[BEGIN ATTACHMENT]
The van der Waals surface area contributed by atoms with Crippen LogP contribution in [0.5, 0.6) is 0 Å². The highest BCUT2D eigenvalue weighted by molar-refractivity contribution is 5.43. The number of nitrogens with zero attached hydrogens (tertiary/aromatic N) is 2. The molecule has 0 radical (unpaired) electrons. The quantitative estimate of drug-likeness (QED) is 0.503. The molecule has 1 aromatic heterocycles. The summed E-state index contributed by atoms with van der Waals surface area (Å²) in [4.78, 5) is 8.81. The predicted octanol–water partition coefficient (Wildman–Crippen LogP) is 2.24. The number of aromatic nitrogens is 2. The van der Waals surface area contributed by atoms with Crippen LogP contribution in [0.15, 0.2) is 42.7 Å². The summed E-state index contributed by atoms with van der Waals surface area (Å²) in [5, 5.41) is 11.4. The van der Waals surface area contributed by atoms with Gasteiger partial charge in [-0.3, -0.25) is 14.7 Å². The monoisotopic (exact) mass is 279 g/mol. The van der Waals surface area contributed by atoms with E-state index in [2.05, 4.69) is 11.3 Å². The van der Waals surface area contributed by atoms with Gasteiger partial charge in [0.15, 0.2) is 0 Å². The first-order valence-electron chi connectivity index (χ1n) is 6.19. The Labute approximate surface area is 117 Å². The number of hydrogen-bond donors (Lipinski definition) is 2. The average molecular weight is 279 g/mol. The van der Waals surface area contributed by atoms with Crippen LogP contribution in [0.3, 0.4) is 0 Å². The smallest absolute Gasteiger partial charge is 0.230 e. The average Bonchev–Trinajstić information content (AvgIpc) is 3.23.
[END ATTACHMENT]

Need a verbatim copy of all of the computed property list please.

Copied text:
The van der Waals surface area contributed by atoms with Crippen LogP contribution in [0.5, 0.6) is 0 Å². The highest BCUT2D eigenvalue weighted by molar-refractivity contribution is 5.43. The number of nitrogens with zero attached hydrogens (tertiary/aromatic N) is 2. The molecule has 0 radical (unpaired) electrons. The quantitative estimate of drug-likeness (QED) is 0.503. The molecule has 1 aromatic heterocycles. The summed E-state index contributed by atoms with van der Waals surface area (Å²) in [4.78, 5) is 8.81. The predicted octanol–water partition coefficient (Wildman–Crippen LogP) is 2.24. The number of aromatic nitrogens is 2. The van der Waals surface area contributed by atoms with Crippen LogP contribution in [0.15, 0.2) is 42.7 Å². The summed E-state index contributed by atoms with van der Waals surface area (Å²) in [5, 5.41) is 11.4. The van der Waals surface area contributed by atoms with Gasteiger partial charge in [-0.3, -0.25) is 14.7 Å². The monoisotopic (exact) mass is 279 g/mol. The van der Waals surface area contributed by atoms with E-state index in [2.05, 4.69) is 11.3 Å². The van der Waals surface area contributed by atoms with Gasteiger partial charge in [0.15, 0.2) is 0 Å². The first-order valence-electron chi connectivity index (χ1n) is 6.19. The Labute approximate surface area is 117 Å². The number of hydrogen-bond donors (Lipinski definition) is 2. The average molecular weight is 279 g/mol. The van der Waals surface area contributed by atoms with Crippen LogP contribution in [0.3, 0.4) is 0 Å². The smallest absolute Gasteiger partial charge is 0.230 e. The average Bonchev–Trinajstić information content (AvgIpc) is 3.23.